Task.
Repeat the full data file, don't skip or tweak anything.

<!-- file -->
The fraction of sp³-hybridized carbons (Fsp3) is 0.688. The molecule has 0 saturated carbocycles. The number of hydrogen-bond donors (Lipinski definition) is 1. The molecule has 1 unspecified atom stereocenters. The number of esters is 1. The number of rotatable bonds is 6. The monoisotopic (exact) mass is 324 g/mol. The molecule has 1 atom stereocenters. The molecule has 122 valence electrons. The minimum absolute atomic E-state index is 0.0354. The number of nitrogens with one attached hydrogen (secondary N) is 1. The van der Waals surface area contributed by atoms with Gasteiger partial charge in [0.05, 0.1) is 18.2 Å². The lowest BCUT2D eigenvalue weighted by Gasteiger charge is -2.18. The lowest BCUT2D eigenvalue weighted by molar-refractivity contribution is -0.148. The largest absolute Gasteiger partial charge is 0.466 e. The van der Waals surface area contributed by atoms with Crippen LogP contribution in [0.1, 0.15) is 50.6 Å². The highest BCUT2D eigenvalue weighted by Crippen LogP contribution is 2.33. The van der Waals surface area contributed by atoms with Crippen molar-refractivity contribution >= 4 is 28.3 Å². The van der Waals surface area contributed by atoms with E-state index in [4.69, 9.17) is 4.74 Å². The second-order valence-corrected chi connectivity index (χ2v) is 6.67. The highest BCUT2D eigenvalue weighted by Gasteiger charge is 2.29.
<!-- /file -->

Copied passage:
The fraction of sp³-hybridized carbons (Fsp3) is 0.688. The molecule has 0 saturated carbocycles. The number of hydrogen-bond donors (Lipinski definition) is 1. The molecule has 1 unspecified atom stereocenters. The number of esters is 1. The number of rotatable bonds is 6. The monoisotopic (exact) mass is 324 g/mol. The molecule has 1 atom stereocenters. The molecule has 122 valence electrons. The minimum absolute atomic E-state index is 0.0354. The number of nitrogens with one attached hydrogen (secondary N) is 1. The van der Waals surface area contributed by atoms with Gasteiger partial charge in [0.05, 0.1) is 18.2 Å². The lowest BCUT2D eigenvalue weighted by Gasteiger charge is -2.18. The lowest BCUT2D eigenvalue weighted by molar-refractivity contribution is -0.148. The largest absolute Gasteiger partial charge is 0.466 e. The van der Waals surface area contributed by atoms with Crippen LogP contribution in [0.1, 0.15) is 50.6 Å². The highest BCUT2D eigenvalue weighted by Crippen LogP contribution is 2.33. The van der Waals surface area contributed by atoms with Crippen molar-refractivity contribution >= 4 is 28.3 Å². The van der Waals surface area contributed by atoms with E-state index in [4.69, 9.17) is 4.74 Å². The second-order valence-corrected chi connectivity index (χ2v) is 6.67. The highest BCUT2D eigenvalue weighted by Gasteiger charge is 2.29.